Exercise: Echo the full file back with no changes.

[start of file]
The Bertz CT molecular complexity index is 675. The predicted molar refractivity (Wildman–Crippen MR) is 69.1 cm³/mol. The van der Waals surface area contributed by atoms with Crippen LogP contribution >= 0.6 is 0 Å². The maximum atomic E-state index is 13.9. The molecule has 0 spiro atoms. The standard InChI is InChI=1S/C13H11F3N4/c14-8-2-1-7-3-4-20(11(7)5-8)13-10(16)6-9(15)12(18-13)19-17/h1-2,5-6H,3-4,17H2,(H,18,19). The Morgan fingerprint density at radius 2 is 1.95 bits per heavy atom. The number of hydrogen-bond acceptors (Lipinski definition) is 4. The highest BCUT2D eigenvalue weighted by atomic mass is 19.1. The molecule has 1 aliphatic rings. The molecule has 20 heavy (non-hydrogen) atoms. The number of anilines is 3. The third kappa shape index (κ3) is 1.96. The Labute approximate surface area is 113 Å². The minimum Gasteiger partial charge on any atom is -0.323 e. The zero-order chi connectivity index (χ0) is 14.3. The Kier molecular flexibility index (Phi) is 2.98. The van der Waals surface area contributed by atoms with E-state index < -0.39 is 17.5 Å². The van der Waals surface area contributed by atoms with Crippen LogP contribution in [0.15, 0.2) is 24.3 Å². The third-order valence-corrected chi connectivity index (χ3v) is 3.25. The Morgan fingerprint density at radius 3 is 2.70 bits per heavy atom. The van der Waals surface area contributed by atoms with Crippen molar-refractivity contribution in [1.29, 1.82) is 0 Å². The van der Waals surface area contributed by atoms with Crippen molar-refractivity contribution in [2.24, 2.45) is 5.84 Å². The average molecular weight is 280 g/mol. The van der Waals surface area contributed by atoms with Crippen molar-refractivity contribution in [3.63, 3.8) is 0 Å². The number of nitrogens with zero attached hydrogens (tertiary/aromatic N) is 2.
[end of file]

The Bertz CT molecular complexity index is 675. The predicted molar refractivity (Wildman–Crippen MR) is 69.1 cm³/mol. The van der Waals surface area contributed by atoms with Crippen LogP contribution >= 0.6 is 0 Å². The maximum atomic E-state index is 13.9. The molecule has 0 spiro atoms. The standard InChI is InChI=1S/C13H11F3N4/c14-8-2-1-7-3-4-20(11(7)5-8)13-10(16)6-9(15)12(18-13)19-17/h1-2,5-6H,3-4,17H2,(H,18,19). The Morgan fingerprint density at radius 2 is 1.95 bits per heavy atom. The number of hydrogen-bond acceptors (Lipinski definition) is 4. The highest BCUT2D eigenvalue weighted by atomic mass is 19.1. The molecule has 1 aliphatic rings. The molecule has 20 heavy (non-hydrogen) atoms. The number of anilines is 3. The third kappa shape index (κ3) is 1.96. The Labute approximate surface area is 113 Å². The minimum Gasteiger partial charge on any atom is -0.323 e. The zero-order chi connectivity index (χ0) is 14.3. The Kier molecular flexibility index (Phi) is 2.98. The van der Waals surface area contributed by atoms with E-state index < -0.39 is 17.5 Å². The van der Waals surface area contributed by atoms with Crippen LogP contribution in [0.15, 0.2) is 24.3 Å². The third-order valence-corrected chi connectivity index (χ3v) is 3.25. The Morgan fingerprint density at radius 3 is 2.70 bits per heavy atom. The van der Waals surface area contributed by atoms with Crippen molar-refractivity contribution in [1.29, 1.82) is 0 Å². The van der Waals surface area contributed by atoms with Crippen molar-refractivity contribution in [2.24, 2.45) is 5.84 Å². The average molecular weight is 280 g/mol. The van der Waals surface area contributed by atoms with Crippen molar-refractivity contribution in [3.63, 3.8) is 0 Å². The number of nitrogens with zero attached hydrogens (tertiary/aromatic N) is 2.